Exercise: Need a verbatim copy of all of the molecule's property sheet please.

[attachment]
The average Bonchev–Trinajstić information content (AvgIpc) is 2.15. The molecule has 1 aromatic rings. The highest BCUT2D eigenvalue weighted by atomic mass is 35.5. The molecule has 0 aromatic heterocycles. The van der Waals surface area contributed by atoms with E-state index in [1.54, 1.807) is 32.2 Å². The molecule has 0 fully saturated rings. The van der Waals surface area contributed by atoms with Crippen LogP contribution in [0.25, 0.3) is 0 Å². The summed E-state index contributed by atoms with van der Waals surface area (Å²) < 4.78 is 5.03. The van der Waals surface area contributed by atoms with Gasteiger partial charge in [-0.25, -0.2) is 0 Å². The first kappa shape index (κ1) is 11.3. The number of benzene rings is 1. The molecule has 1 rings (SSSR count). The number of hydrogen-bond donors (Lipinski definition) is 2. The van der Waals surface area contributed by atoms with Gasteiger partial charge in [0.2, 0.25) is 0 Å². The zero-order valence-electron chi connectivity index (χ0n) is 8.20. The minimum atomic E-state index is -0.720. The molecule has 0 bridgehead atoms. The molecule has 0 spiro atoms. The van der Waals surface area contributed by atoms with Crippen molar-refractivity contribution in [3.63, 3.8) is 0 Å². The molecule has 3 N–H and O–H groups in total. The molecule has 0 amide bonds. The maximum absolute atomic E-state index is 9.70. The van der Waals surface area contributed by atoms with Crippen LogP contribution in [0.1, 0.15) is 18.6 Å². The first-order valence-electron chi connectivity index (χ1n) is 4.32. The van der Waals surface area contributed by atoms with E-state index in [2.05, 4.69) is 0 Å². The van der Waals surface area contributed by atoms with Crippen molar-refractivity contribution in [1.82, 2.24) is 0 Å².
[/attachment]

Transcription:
The average Bonchev–Trinajstić information content (AvgIpc) is 2.15. The molecule has 1 aromatic rings. The highest BCUT2D eigenvalue weighted by atomic mass is 35.5. The molecule has 0 aromatic heterocycles. The van der Waals surface area contributed by atoms with E-state index in [1.54, 1.807) is 32.2 Å². The molecule has 0 fully saturated rings. The van der Waals surface area contributed by atoms with Crippen LogP contribution in [0.25, 0.3) is 0 Å². The summed E-state index contributed by atoms with van der Waals surface area (Å²) < 4.78 is 5.03. The van der Waals surface area contributed by atoms with Gasteiger partial charge in [-0.25, -0.2) is 0 Å². The first kappa shape index (κ1) is 11.3. The number of benzene rings is 1. The molecule has 1 rings (SSSR count). The number of hydrogen-bond donors (Lipinski definition) is 2. The van der Waals surface area contributed by atoms with Gasteiger partial charge in [0.2, 0.25) is 0 Å². The zero-order valence-electron chi connectivity index (χ0n) is 8.20. The minimum atomic E-state index is -0.720. The molecule has 0 bridgehead atoms. The molecule has 0 spiro atoms. The van der Waals surface area contributed by atoms with Crippen molar-refractivity contribution in [3.63, 3.8) is 0 Å². The molecule has 3 N–H and O–H groups in total. The molecule has 0 amide bonds. The maximum absolute atomic E-state index is 9.70. The van der Waals surface area contributed by atoms with Crippen LogP contribution in [0.1, 0.15) is 18.6 Å². The first-order valence-electron chi connectivity index (χ1n) is 4.32. The van der Waals surface area contributed by atoms with E-state index in [2.05, 4.69) is 0 Å². The van der Waals surface area contributed by atoms with Crippen molar-refractivity contribution in [1.82, 2.24) is 0 Å².